The freelance horse doctors or “horseleeches” were at one end of the spectrum. (“Leech” does not refer to the practice of letting blood, but instead is a corruption of the Old English word for healer, læce). Farriers or marshals (derived from the Anglo-Saxon word for “farrier”) not only fit shoes to horses’ hooves, but also treated equine illnesses. The most prestigious farriers—those hired by the noble classes to cure their valuable steeds—belonged to the London Company of Farriers (est. 1356).
The Folger’s receipt book V.a.140 contains four different recipes appear for treating “scraches in a horse heels” on fol. 8r. The “heel” refers to the rear part of the horse’s pastern. (The “pastern” extends from the coronet band of the horse’s hoof upwards to the fetlock joint).
Since the heel is close to the ground, it susceptible to dryness, cracking, and sores caused by injury and exacerbated by caked mud and soil. Here is a transcription of the recipes:
for the scraches in a horse heels
Take tarre hogges grease iij or iiij cornes of
baye salts & boyle it togeather then take an
olde cloth & dyppe it therin & anoynte the
sore there with as hotte as the horse maye
abyde it for scaldinge and then sewe or
bynde the same cloth close about it & it will
cure it */ or thuse
Take blacke sope & mustard& mingle them
well toogeather and anoynte the sore ther
with every daye till it be hole remembringe
to kepe your horse heles from wett vntill
they be hole/ * or thus
Take tarre hogges grease a litle deare
suett mayes butter and culvers donge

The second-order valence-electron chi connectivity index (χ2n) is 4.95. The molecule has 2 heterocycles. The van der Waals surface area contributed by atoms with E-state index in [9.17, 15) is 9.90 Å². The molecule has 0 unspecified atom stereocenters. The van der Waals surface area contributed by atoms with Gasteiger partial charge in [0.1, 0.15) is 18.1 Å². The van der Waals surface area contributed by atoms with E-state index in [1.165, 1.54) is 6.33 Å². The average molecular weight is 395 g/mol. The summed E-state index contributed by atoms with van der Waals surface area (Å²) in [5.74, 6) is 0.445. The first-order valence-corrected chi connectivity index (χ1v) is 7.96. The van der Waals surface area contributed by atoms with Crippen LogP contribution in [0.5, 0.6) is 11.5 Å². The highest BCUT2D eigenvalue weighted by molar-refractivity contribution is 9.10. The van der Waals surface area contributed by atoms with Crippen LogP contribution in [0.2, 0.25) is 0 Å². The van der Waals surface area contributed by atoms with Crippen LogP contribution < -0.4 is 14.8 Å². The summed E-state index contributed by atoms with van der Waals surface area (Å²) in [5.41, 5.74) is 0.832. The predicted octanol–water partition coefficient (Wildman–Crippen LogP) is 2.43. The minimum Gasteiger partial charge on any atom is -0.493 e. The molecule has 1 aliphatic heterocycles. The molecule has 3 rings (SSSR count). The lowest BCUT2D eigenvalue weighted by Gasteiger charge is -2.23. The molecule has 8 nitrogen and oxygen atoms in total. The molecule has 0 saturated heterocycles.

and boyle it togeather & make a plaister
therof and seed and sooe it close & as hott as the
horse may abyde it over all the sore &
dresse it every three dayes and kepe his
hele drye and it will heale it~
Take halfe a pounde of freshe grease & a qua
=rteren of a pounde of brymstone & a nounce of quicke
sylver & mingle then togeather & anoynte the sore
therwith & it will heale it.~“Tarre” is a sticky organic liquid made from burnt wood or coal. “Hogges grease,” and “deare suett” are congealed animal fats. “Baye salts” is another term for sea salt, and “mayes butter” an ointment containing unsalted fresh butter from cow’s milk (“Mayes” refers to the production of this butter in the springtime). “Blacke sope” was a soft soap made in the early modern period from animal blubber or fish oil that appears repeatedly in printed and manuscript medicinal recipes. For instance, a sixteenth century hippiatric manuscript, L’arte veterale (The Veterinary Art), attributed to the Neapolitan horse trainer, Giovan Battista Pignatelli, lists sapon negro (black soap) among the main ingredient of an ointment used for treating deep sores.